We are going to combine the two-year lag, markets relentlessly coming back ‘on trend’, and the thesis that we will see upward pressure on yields into the autumn of 2012. As well we will tuck in an argument in favor of the ‘laggard banks’.

The two-year lag is based on the idea that the trend for interest rates today shows up in the trend for cyclical asset prices two years later. Another way of putting this would be that the trend for yields two years ago is helping to drive the current trend for cyclical asset prices.

Most dramatic moves in the markets- the crashes and bubbles- reflect a market coming back ‘on trend’. In other words whenever prices absolutely collapse or simply will not stop rising the explanation is that prices are returning to a previously established trend.

The ‘decade theme’ argues that a major market peaks around the start of each new decade and then makes its first bottom around the fourth quarter of the ‘2’ year. We have suggested that the ‘major market’ is likely short-term debt prices so if the ‘decade theme’ works once again  we should see downward pressure on short-term debt prices through into the autumn of 2012.

Just below is a chart of the sum or combination of 3-month TBill yields and 10-year Treasury yields from 1999 to the present day. We use this sum to represent the overall trend for yields.

Next is a chart of the CRB Index and laggard bank Mitsubishi UFJ (MTU). This chart has been set up so that it runs two years behind the sum for yields (i.e. 2000 for yields is directly above 2002 for commodity prices and MTU).

Over the past decade or so there have been three distinct trends. Yields tumbled between 2000 and 2004 creating a positive trend for cyclical asset prices from 2002 into 2006. Yields rose from 2004 into 2007 creating a negative trend for the CRB Index and MTU from 2006 into 2009. The collapse for the CRB Index in 2008 reflected a market coming back on trend. Next yields declined from 2007 into the autumn of 2010.

The point is that the cyclical trend should remain positive right through into the autumn of 2012 as yields track higher. The CRB Index could conceivably swing back ‘on trend’ with commodity prices moving to new highs next year. The laggard banks are… lagging… but  if the wind blows hard enough we could see significant price gains over the next six to seven quarters.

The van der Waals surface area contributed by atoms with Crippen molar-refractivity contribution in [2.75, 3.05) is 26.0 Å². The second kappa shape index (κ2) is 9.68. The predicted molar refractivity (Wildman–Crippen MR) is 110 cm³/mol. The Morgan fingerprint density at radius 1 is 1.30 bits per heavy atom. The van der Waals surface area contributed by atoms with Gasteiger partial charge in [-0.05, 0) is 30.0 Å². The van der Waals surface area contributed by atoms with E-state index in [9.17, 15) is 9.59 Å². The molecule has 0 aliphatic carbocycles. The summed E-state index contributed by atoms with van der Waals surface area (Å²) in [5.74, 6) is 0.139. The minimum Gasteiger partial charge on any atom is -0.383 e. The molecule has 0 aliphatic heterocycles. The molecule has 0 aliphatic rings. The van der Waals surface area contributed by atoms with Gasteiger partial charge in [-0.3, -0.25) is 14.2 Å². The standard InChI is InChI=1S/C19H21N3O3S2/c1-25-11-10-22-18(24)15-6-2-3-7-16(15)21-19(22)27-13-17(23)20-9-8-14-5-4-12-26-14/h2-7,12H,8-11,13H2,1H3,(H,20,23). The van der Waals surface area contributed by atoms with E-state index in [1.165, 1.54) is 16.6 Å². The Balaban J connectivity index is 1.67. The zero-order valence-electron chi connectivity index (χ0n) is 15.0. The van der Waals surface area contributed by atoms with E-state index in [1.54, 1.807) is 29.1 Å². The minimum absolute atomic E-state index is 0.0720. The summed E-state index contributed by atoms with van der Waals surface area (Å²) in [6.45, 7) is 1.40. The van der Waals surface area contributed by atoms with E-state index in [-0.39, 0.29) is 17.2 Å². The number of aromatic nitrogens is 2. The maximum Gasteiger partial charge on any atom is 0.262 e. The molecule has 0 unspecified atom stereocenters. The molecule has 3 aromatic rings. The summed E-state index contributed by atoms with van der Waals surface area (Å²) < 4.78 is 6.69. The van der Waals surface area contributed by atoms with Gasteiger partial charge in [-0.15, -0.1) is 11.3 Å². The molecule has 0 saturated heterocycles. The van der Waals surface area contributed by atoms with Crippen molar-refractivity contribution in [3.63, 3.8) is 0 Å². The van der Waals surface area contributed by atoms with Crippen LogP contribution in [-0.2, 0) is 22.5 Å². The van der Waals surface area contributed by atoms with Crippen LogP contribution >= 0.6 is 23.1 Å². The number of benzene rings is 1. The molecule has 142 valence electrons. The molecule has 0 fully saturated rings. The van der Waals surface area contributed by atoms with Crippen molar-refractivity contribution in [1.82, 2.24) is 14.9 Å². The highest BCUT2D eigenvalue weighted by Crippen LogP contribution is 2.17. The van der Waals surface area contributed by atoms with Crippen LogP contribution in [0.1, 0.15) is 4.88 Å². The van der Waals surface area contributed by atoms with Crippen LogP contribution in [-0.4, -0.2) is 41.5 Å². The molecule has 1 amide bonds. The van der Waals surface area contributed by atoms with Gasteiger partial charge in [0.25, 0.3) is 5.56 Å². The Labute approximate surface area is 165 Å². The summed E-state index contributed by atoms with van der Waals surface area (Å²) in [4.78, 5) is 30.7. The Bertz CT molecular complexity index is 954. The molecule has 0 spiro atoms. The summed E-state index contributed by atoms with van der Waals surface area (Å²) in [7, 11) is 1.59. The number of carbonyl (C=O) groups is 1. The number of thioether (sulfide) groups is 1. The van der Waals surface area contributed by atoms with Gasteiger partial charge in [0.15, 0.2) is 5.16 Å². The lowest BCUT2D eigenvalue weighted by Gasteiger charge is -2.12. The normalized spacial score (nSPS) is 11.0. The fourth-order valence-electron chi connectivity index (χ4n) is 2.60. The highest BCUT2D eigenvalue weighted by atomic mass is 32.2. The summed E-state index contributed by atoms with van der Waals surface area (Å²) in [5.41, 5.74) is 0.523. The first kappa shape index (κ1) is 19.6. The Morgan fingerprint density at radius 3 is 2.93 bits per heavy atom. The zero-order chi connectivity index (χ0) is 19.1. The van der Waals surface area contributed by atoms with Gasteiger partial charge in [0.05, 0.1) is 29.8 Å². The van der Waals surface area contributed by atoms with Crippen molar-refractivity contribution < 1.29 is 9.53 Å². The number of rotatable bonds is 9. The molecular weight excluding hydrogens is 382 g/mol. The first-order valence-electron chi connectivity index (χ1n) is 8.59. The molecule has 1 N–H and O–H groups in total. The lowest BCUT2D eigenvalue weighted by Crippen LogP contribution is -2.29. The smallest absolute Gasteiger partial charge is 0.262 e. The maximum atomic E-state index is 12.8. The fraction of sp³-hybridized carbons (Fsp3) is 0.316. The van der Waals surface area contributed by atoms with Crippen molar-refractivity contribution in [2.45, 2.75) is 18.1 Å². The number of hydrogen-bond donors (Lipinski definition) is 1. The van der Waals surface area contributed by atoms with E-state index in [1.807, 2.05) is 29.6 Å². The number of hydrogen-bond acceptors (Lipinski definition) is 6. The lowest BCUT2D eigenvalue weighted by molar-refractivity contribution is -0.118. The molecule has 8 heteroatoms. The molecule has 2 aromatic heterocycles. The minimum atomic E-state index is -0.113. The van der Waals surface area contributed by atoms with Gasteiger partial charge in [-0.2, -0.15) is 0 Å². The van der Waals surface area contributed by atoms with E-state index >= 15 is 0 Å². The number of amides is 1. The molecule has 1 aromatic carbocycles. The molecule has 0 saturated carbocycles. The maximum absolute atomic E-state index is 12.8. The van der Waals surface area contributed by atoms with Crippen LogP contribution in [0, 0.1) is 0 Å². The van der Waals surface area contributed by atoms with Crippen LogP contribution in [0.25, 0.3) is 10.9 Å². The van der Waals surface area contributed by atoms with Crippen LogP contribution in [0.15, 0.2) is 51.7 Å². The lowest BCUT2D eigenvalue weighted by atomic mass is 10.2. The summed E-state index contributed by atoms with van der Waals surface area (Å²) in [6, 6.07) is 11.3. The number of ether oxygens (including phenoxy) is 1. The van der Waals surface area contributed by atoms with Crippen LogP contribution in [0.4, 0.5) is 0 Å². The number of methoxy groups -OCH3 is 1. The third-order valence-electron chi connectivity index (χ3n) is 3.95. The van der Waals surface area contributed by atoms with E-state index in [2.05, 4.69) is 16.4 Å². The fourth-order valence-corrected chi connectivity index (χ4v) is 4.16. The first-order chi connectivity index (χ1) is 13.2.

Equity/Bond Markets

Below is a chart of the S&P 500 Index and the sum of the price of the U.S. 30-year T-Bond futures and U.S. Dollar Index (DXY) futures. We included this chart on page 5 of yesterday’s issue but thought that we should drag it forward so that we could take another run at an explanation.

From August of last year to the present day the SPX has risen as the sum of the TBond and dollar has declined. What does this mean?

Our thought is that the equity market is benefiting from two distinct trends. First, the bond market is falling in price as expectations about future economic growth improve. Second, the dollar is not trending higher in a manner that would be negative for commodity prices. The combination of perceptions of improved cyclical growth (falling bond prices) without offsetting strength in the dollar is helping to power the equity markets steadily higher.

Our point is that until something changes- either through bond price or dollar price strength- the SPX looks higher. And higher.

Below is a chart of the SPX and the product of the CRB Index times the TBond futures from roughly 1982 into 1987.

The ongoing argument is that similar to 1982- 87 the trend for the SPX should be fairly close to the trend for the combination of commodity and bond prices. As long as commodity prices are rising as fast or faster on a percentage basis as bond prices are declining then the SPX should continue to trend higher. This has most certainly been the case since the middle of 2010. As we pointed out yesterday… since nothing much had changed it seemed to make sense to hold on to a positive equity markets view even in the face of Egypt’s problems.